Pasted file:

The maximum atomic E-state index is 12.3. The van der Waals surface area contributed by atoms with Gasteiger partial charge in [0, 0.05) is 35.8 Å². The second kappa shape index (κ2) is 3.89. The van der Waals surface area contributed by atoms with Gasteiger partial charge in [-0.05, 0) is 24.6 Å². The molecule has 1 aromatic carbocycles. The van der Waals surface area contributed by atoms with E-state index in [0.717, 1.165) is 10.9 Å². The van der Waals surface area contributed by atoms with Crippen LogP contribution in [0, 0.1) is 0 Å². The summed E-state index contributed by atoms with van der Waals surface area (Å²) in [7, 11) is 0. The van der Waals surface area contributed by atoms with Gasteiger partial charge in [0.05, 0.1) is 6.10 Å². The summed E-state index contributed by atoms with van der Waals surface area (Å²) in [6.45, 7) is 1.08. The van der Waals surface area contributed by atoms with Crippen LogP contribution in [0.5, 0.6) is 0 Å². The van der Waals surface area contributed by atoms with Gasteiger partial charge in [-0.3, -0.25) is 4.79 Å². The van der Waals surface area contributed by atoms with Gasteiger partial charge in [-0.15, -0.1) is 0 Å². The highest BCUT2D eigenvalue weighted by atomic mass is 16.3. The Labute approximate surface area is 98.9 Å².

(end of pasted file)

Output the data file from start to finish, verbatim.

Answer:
The maximum atomic E-state index is 12.3. The van der Waals surface area contributed by atoms with Gasteiger partial charge in [0, 0.05) is 35.8 Å². The second kappa shape index (κ2) is 3.89. The van der Waals surface area contributed by atoms with Gasteiger partial charge in [-0.05, 0) is 24.6 Å². The molecule has 1 aromatic carbocycles. The van der Waals surface area contributed by atoms with E-state index in [0.717, 1.165) is 10.9 Å². The van der Waals surface area contributed by atoms with Crippen LogP contribution in [0, 0.1) is 0 Å². The summed E-state index contributed by atoms with van der Waals surface area (Å²) in [7, 11) is 0. The van der Waals surface area contributed by atoms with Gasteiger partial charge in [0.05, 0.1) is 6.10 Å². The summed E-state index contributed by atoms with van der Waals surface area (Å²) in [6.45, 7) is 1.08. The van der Waals surface area contributed by atoms with Crippen LogP contribution in [0.5, 0.6) is 0 Å². The van der Waals surface area contributed by atoms with Gasteiger partial charge in [-0.3, -0.25) is 4.79 Å². The van der Waals surface area contributed by atoms with Gasteiger partial charge in [-0.15, -0.1) is 0 Å². The highest BCUT2D eigenvalue weighted by atomic mass is 16.3. The Labute approximate surface area is 98.9 Å².